I Changed When I Joined A Sorority


None of us are immune to the fact that people pass a lot of judgment when you decide to join a sorority. Whether it was from a friend who passed snide remarks after she stalked your freshman year Facebook album, a fling who felt uneasy about your newly packed schedule, or a professor who critiqued Greek Life upon seeing you dawn your new letters. If you’re anything like me, you initially shrugged off the passive-aggressiveness. Everything was fine until someone came to you with the “you changed so much when you joined a sorority.”

Flashback to the spring of my sophomore year after a semester-long rush period, a tiresome recruitment weekend, and a six-week new-member education process, I finally was able to call myself a sister. I was overjoyed at the prospect of living out my childhood dream of being a real-life Barbie and was equally pumped to actually have friends who didn’t just use me for my stats homework. Yet as undeniably excited as I was to enter this new chapter of my life, I couldn’t help but feel an immense turmoil which stemmed from the incessant reminders of how much I had changed. I constantly felt as though I was battling to be two different identities. The girl whom I used to be before I became my “sorority self” was a perfectionist, a Dean’s List student, a congressional intern, an advocate for women’s rights, a future Harvard doctoral candidate. The sorority version of me became the complete and utter opposite of her. I was turning into an academic trainwreck, a party girl, and a frat basement flirt.

I got a bit distracted by all of the recreational activities made available to me, and ultimately neglected the real reason why I was in college. My usual study sessions with professors became replaced with Chipotle dates and craft-store runs with my sisters. Suddenly I was no longer interested in becoming the next prodigy of Sociology, yet I gained a newfound obsession with perfecting recruitment outfits and Pinterest searching mixer themes.

Then one night, my dear friend vodka cranberry made a holy appearance and led me to salvation in my time of need. Upon finishing my low-cal beverage of choice, I hopped into a cab and in typical white girl wasted fashion began to strike up a conversation with my friendly middle-aged cab driver. Naturally, I told him my entire life story in which I obviously noted my lack of post-grad plans and ongoing identity crisis. Much to my surprise, instead of hardcore judging my situation like most semi-real adults, he said, “people only tell you that you’ve changed when you stop including them in your plans and start doing what you want.” I sobbed as I took in his somber and sober revelation for my future.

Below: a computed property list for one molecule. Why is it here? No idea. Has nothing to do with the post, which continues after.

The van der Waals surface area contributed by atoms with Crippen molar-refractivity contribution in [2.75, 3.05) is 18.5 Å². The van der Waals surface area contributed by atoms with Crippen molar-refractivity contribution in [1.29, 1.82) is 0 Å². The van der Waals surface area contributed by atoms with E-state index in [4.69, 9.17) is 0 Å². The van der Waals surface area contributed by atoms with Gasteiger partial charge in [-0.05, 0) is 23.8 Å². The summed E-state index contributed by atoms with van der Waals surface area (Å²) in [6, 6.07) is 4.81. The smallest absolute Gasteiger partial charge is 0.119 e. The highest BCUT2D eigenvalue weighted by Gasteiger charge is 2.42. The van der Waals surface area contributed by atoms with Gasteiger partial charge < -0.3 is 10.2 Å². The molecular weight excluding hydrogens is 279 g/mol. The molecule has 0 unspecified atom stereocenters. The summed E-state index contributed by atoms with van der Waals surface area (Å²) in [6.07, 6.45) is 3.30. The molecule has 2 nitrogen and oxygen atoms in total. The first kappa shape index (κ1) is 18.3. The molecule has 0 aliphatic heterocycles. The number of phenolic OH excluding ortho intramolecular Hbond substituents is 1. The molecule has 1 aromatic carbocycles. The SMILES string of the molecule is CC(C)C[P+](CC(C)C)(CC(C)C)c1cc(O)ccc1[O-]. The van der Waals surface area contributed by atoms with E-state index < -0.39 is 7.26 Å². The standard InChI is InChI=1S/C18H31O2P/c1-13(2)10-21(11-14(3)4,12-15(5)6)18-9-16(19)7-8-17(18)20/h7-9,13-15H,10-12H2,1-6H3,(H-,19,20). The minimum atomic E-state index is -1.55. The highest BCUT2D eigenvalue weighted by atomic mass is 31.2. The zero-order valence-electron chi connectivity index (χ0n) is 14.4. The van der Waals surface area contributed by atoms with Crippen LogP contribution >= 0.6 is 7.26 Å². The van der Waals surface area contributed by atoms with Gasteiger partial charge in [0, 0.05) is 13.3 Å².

In the days that followed, I recovered from my hangover and tried to piece together my memories of the previous night. I recalled what he said, and began repeating it aloud. Much like how it is in the case of most of my inebriated hookups, I couldn’t pinpoint the exact moment it happened, but something in me snapped. For the first time in my life, I decided that I didn’t give a shit about what I was supposed to do. With that came the realization that I did, in fact, change when I joined my sorority. My personality changed, my perspective changed, my priorities changed, and my life changed because my sisters and my overall Greek experience finally gave me the chance to be my real self.

I’ll always admire the nerdy, ambitious, and overtly serious girl I was before I got my letters. She’s still there. Now she just likes to go out with her sisters too.

This featured image is a stock photo from our database. The people photographed are not in any way associated with the story.

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Kristen Simonelli is a Monmouth University Student, Writer, Advocate, and Sorority Woman. As a frequently featured columnist on various contemporary online media platforms, Kristen's philosophy of raising awareness for neglected social issues is personified through her written work with the intention of cultivating a voice for individuals who are unable to speak up for themselves. Feedback and professional inquiries for Kristen may be fowarded to her directly via email at

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